COMMENT | Malaysia must make closing the gender wage gap in all sectors of the workforce a priority before offering itself as a candidate for membership to the UN Human Rights Council, as it has already made a commitment to fully incorporate the principles of the Equal Remuneration Convention (C100) that was ratified 24 years ago.
In conjunction with Labour Day 2021 and because human rights is not a tool to rebrand the government image for political gain, Persatuan Sahabat Wanita Selangor (PSWS) calls on the government to take responsibility for its failure to address the explicit discriminations that continue to exist in the country’s labour laws throughout the purview of six prime ministerial terms since ratifying C100 in 1997.
The Committee of Experts on the Application of Conventions and Recommendation (CEACR) published its report on Malaysia at the 109th session of the International Labour Conference (ILC) 2021, and indicated that firstly, there was a “possibility of indirect discrimination where female-dominated groups of workers are excluded from the application of minimum wage legislation”, further noting “in particular those most vulnerable to wage discrimination such as domestic workers”.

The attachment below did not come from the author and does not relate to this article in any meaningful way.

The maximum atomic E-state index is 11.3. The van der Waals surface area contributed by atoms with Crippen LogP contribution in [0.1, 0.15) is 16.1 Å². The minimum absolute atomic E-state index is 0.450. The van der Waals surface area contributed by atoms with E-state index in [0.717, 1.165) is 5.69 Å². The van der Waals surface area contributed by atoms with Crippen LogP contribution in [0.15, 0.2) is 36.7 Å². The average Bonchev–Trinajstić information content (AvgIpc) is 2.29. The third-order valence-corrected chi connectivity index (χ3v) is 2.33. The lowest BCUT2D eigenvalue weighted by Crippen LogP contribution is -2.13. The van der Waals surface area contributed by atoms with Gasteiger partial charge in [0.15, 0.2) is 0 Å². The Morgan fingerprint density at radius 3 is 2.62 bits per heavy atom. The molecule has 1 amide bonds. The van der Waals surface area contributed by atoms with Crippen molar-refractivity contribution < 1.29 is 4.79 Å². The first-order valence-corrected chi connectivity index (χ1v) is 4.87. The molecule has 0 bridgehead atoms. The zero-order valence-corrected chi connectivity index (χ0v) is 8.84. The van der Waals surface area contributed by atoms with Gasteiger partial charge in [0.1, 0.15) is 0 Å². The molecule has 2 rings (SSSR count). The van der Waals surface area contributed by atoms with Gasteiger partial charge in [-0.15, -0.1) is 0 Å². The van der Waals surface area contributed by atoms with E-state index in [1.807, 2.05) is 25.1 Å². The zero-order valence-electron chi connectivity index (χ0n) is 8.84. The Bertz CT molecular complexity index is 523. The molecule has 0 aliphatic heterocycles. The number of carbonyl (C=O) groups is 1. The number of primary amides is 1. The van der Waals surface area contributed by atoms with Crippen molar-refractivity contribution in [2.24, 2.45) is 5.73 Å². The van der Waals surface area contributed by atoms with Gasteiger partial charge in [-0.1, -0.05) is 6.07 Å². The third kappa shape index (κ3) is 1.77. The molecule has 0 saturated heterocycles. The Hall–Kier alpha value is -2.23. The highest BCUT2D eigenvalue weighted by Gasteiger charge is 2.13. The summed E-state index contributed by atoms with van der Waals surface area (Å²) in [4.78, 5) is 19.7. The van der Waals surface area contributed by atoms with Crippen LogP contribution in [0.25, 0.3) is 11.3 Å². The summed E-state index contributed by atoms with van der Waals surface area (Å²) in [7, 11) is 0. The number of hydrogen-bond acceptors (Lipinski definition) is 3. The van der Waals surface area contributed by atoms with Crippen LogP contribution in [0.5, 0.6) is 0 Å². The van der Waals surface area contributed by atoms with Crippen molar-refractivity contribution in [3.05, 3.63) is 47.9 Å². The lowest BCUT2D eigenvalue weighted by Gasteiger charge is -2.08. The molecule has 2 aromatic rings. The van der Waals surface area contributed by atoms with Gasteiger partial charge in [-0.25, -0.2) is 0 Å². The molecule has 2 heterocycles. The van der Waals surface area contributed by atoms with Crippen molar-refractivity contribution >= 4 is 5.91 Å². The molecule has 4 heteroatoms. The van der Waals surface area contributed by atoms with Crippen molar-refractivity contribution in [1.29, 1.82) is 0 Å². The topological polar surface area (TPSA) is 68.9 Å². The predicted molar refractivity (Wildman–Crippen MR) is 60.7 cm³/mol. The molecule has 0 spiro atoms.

The CEACR stressed that “where certain categories of workers are excluded from general labour or employment law”, it needs to be determined whether special laws or regulations are needed to apply to such groups and whether they provide the same level of right and protection as the general provisions.
This observation was made in reference to the exclusion of domestic workers from the minimum wage coverage in the 2018 Minimum Wages Order, which the government had reported was upon the advice of the National Wages Consultative Council (NWCC)...